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Should your internal doors match your front door?

These days more and more interiors have less internal doors as open plan living becomes part and parcel of how we live in the 21st century. It’s rare to find a home now with separate dining areas and doors between all the rooms.

However, when they are needed for WCs, hallway closets, hidden studies, and formal living areas; what should they match? And how do you decide where it's worth spending your budget?  In addition, what are all the elements to consider when purchasing or specifying internal doors?

When & with what should you match (or not) internal doors?

1. Your internal doors don’t have to match your front door! They absolutely can, but whether you want them to is entirely a personal decision. Either way can be equally striking and work perfectly for your internal design.

2. If you have a few internal doors in your hallway, then consider matching these to the front door, staircase or flooring. Occasionally even matching internal doors to a visible kitchen finish is a good idea too.

3. If you only have 1 or 2 internal doors in your hallway, don’t be afraid to be bold. With far less internal doors to contend with it means the doors you do have can be striking.

4. Consider matching any closet doors to the walls to give them less significance than the main internal doors.

5.  If you're keen to invest in high spec internal doors to match your front door but can't afford to go throughout the entire property, consider them on the ground floor only. The ground floor will get the most foot traffic and visibility to make them very worthwhile & valuable additions here. Different doors/door finishes for different areas of the house can also work exceptionally well.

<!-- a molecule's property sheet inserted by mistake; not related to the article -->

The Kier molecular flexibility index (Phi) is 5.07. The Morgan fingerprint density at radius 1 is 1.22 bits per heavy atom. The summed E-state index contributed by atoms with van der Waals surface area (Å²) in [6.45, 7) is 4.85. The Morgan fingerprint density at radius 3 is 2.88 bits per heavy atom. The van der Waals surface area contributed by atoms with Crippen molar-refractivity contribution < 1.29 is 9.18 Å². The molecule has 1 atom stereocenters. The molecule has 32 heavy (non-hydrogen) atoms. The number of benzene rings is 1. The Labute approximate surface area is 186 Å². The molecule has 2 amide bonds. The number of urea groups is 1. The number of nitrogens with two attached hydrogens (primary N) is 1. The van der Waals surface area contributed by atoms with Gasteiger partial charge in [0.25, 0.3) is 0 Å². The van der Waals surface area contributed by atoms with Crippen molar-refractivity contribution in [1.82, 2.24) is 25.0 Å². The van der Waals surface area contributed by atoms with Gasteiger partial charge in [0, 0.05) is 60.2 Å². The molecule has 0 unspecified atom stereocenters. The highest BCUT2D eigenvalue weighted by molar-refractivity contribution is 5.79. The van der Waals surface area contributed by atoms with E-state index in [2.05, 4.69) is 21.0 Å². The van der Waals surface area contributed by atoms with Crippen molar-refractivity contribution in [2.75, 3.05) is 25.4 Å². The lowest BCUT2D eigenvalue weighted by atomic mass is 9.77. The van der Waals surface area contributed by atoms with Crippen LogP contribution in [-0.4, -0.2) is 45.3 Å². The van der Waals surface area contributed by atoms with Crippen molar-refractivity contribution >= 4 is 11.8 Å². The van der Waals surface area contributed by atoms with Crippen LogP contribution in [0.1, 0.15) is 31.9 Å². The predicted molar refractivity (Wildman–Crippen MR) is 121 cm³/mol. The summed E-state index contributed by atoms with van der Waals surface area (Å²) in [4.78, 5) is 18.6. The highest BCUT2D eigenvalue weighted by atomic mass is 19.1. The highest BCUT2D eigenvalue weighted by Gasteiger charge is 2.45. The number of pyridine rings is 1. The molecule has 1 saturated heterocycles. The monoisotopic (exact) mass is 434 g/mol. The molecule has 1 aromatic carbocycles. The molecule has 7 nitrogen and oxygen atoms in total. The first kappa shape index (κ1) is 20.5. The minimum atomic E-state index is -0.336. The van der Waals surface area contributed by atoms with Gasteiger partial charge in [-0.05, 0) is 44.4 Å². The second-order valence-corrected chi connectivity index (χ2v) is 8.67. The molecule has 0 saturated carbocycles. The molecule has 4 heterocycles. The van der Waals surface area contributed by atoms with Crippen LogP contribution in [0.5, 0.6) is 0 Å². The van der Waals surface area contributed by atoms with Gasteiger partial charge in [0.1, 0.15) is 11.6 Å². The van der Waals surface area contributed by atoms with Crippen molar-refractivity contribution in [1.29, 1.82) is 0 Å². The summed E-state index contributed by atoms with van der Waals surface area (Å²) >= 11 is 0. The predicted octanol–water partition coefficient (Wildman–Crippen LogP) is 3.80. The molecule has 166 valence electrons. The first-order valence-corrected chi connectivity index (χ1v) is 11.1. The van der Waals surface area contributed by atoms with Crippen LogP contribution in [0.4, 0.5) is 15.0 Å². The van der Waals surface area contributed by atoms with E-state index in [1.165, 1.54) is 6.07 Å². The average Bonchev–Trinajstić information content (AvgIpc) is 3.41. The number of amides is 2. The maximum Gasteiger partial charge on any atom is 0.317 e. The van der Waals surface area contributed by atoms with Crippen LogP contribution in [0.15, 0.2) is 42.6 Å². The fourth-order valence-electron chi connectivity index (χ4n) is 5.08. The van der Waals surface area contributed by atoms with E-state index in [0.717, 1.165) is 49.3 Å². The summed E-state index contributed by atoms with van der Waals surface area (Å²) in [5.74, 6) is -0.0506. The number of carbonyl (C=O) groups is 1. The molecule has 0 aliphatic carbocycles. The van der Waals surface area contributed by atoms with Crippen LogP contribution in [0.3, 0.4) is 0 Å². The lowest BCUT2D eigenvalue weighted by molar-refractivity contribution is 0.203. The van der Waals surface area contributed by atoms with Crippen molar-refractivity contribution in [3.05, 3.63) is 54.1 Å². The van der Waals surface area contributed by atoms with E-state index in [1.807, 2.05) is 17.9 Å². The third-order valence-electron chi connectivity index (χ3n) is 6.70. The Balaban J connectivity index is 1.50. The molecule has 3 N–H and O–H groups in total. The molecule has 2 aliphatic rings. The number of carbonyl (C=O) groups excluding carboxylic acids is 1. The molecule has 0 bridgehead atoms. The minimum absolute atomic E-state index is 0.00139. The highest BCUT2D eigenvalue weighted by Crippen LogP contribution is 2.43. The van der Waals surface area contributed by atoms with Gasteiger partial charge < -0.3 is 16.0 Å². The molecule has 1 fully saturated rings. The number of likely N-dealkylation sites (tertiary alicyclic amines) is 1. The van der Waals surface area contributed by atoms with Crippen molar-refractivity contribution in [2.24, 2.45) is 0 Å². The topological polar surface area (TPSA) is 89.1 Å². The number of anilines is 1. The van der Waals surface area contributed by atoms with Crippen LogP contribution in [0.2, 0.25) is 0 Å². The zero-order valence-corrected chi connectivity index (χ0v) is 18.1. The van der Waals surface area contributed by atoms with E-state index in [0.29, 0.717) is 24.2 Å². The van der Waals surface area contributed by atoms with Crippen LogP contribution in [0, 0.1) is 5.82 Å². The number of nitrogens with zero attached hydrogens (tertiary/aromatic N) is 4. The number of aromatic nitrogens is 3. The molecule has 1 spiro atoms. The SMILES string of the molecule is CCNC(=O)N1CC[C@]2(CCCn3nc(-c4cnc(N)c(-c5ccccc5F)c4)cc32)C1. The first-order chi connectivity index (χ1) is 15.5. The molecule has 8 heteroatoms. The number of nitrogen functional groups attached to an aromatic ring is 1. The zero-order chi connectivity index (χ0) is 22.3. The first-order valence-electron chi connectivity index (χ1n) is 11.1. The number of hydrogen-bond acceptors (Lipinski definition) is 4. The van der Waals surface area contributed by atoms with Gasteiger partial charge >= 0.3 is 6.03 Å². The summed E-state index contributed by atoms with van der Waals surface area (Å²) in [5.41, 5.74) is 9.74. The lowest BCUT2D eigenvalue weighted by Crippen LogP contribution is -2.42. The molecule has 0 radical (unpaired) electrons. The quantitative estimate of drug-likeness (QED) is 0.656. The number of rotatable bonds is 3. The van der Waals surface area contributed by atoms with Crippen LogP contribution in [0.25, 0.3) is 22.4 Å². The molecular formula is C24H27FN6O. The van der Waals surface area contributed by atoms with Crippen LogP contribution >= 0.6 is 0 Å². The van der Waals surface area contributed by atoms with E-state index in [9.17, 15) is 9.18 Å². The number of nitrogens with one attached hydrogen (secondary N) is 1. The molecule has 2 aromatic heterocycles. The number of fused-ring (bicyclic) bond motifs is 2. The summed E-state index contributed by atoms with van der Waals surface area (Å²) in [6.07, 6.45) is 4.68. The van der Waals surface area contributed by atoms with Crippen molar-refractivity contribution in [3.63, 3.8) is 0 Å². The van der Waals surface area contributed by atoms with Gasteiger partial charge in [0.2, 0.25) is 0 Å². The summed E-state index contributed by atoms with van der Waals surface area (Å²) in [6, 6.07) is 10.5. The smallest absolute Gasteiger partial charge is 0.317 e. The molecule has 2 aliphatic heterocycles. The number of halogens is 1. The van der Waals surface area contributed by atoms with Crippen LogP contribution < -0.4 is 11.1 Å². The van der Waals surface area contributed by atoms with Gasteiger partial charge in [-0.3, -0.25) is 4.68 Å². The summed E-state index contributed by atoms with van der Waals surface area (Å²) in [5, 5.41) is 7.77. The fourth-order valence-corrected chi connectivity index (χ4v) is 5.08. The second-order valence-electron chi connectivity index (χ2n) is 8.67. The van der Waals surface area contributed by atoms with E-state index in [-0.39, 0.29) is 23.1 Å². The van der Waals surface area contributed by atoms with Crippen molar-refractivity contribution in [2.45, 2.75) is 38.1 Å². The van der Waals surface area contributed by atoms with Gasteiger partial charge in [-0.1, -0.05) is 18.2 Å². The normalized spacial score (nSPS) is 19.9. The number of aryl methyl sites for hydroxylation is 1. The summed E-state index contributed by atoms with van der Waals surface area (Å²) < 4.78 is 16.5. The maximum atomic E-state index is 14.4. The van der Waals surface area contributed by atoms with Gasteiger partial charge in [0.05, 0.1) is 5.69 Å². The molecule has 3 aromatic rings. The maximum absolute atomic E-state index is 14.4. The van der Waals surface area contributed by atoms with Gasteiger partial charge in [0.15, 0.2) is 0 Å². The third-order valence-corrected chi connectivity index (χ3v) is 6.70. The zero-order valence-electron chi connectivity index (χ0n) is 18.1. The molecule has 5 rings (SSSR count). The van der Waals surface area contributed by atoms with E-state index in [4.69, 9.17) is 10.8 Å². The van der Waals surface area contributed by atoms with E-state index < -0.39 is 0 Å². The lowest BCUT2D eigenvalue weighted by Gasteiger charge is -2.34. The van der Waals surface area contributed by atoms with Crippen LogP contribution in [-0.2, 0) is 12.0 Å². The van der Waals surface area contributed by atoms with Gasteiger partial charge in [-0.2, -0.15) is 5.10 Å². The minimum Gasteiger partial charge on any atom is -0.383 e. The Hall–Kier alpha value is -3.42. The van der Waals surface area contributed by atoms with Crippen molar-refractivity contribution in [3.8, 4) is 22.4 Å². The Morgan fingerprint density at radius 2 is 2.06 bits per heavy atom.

Get creative with internal doors to maximise their value

6. If you’d like a room divider but don’t want a door to be in the way, consider sliding doors that can remain hidden in the wall (pocket doors).

7. Make a feature of your internal doors by going full height, specifying them as pivot doors, or full width instead of having double doors. Large single doors can often work out cheaper than double doors.

8. Think about having a concealed handle and no architrave to give your internal doors a more streamlined and contemporary feel.

9. Paint the frames the colour of the wall to create a frame for internal doors.

10. Choose to have different door designs leading in to rooms, from those that lead into ensuites or closets.

Finally, a couple of things to keep in mind when buying an internal door


11. Internal doors usually come as doorsets with door, frame, hinges, latches and locks all fitted. Make sure to ask your supplier to give you a doorset price including everything so you are clear on the budget to set.

12. Consider if you need the door to have good sound insulation or a fire rating.  Doors coming from garages into the houses interior always need to be fire rated as do doors on upper floors without fire escapes. When in doubt, check with your building regs officer. 

There really is no right or wrong way when it comes to whether or not to match your internal doors to your front or other doors in your interior. Your internal layout, budget and personal style choices will all heavily determine the route you choose. 

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